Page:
Follow these simple steps to split your peace lily into multiple plants:
- Tip your peace lily’s pot on its side. Maneuver the plant out by gently gripping the foliage and rocking it back and forth until it is free.
- Identify where you want to split your peace lily ensuring at least three leaves attached to a portion of roots.
- Manually pull apart the root ball or gently cut with a serrated knife.
- Repot each of your new peace lily plants and water.
This article will cover everything you need to know about dividing your peace lily plant, from when you should split it to how to split your peace lily properly. We’ll also disclose the advantages and disadvantages of splitting your peace lily.
When Should You Split A Peace Lily?
The telltale signs that a peace lily should be split include soil which dries out quickly after watering, multiple foliage crowns appearing in the pot, roots that are visibly growing out of the bottom of the pot, and the absence of flowers.
When a peace lily has grown too big for its pot as denoted by the overgrowth of roots or foliage, it should be split. The reduced production of flowers and rapid water absorption also clue you in to your peace lily’s need to be divided.
The best time of the year to split your peace lily is when the temperatures are not too hot or cold to avoid too much stress on the plant.
You can split your peace lily while it is flowering, but it may be better to wait until the blossoming season is over to avoid premature wilting of the flowers.
How Do You Split A Peace Lily?
Peace lilies are simple to split, but it is important to be gentle with your plant to not damage it. It’s a good idea to water the plant the day before you split to ensure it is in good condition.
When you are ready to begin, turn your peace lily’s pot on its side and gently squeeze the sides or shake it out by grasping the foliage and carefully tugging it out. Separate as many crowns as you’d like ensuring they each have a decent number of roots attached and at least three leaves.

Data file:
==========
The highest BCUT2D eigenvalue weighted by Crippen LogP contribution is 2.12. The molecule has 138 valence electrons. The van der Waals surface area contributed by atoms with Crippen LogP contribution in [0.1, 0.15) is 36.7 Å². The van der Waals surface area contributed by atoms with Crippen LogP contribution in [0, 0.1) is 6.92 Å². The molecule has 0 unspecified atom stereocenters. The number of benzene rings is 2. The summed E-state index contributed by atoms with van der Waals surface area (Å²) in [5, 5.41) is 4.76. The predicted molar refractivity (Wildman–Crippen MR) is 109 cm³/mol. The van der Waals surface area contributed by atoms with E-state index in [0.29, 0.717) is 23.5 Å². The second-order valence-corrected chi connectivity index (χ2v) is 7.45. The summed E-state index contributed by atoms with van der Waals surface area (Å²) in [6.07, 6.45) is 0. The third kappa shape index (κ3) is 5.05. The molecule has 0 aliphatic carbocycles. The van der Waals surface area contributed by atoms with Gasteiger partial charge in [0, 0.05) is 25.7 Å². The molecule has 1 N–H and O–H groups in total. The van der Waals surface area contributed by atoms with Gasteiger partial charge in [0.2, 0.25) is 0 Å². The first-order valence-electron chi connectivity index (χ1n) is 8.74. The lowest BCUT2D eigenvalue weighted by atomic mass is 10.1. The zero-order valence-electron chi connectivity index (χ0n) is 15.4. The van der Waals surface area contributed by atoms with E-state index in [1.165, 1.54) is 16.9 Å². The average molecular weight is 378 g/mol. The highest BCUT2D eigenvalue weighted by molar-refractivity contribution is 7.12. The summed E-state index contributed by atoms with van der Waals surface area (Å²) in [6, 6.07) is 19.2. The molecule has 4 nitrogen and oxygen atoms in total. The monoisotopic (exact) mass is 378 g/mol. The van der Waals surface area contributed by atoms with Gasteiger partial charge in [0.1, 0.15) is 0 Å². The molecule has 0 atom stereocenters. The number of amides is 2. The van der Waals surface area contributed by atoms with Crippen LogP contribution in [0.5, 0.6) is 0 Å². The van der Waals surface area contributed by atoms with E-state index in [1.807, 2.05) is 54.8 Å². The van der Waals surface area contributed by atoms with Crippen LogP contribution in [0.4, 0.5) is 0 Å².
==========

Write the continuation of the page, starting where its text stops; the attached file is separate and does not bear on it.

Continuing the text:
Gently pull apart the root ball to split the peace lily. Sometimes the root ball is very compact. In this case, you can use a serrated knife to cut it apart carefully. Next, replant each of the newly divided peace lilies into separate pots and water thoroughly until it runs out of the bottom of the pot.
The plants may droop and wither a bit after the initial shock of division but should perk up again and be back to normal within a few days.
What Are The Benefits Of Splitting A Peace Lily?
Splitting your peace lily will help keep your plant healthy and allow you to enjoy more than one potted plant in your house.
It is not healthy for a peace lily to be overcrowded in its pot, and it can make your plant more susceptible to disease and pests. Splitting your peace lily helps avoid overcrowding or overgrowth, promoting smaller, more manageable plants.
Split peace lilies will produce more flowers than large overgrown plants so that you can enjoy the beauty of these plants. Additionally, when you split your peace lily, it allows you to have multiple peace lilies throughout your house or the option to gift one to a friend.
What Are The Downsides To Splitting A Peace Lily?
Although necessary to keep the plant healthy, there are a few downsides to splitting a peace lily. Sometimes it can be difficult to split a particularly dense root ball. If cut incorrectly, you can accidentally injure your peace lily plant.
Likewise, if you split your peace lily when it is not already healthy, the shock of transplanting it can damage it even further. Dividing peace lilies infected with disease or pests will only spread the infection if you do not carefully remove all diseased and infested parts.
Peace lilies are beautiful houseplants that can grow very full but need to be split to maintain their health. Once you begin to notice signs of overgrowth, if your peace lily absorbs water too quickly or if flower production slows, it is time to split your peace lily.
Gently dividing the crowns of foliage by prying apart the root ball is a simple way to divide your peace lily. Be sure to avoid temperatures that may cause shock and water your plant thoroughly to help ease the transplant process.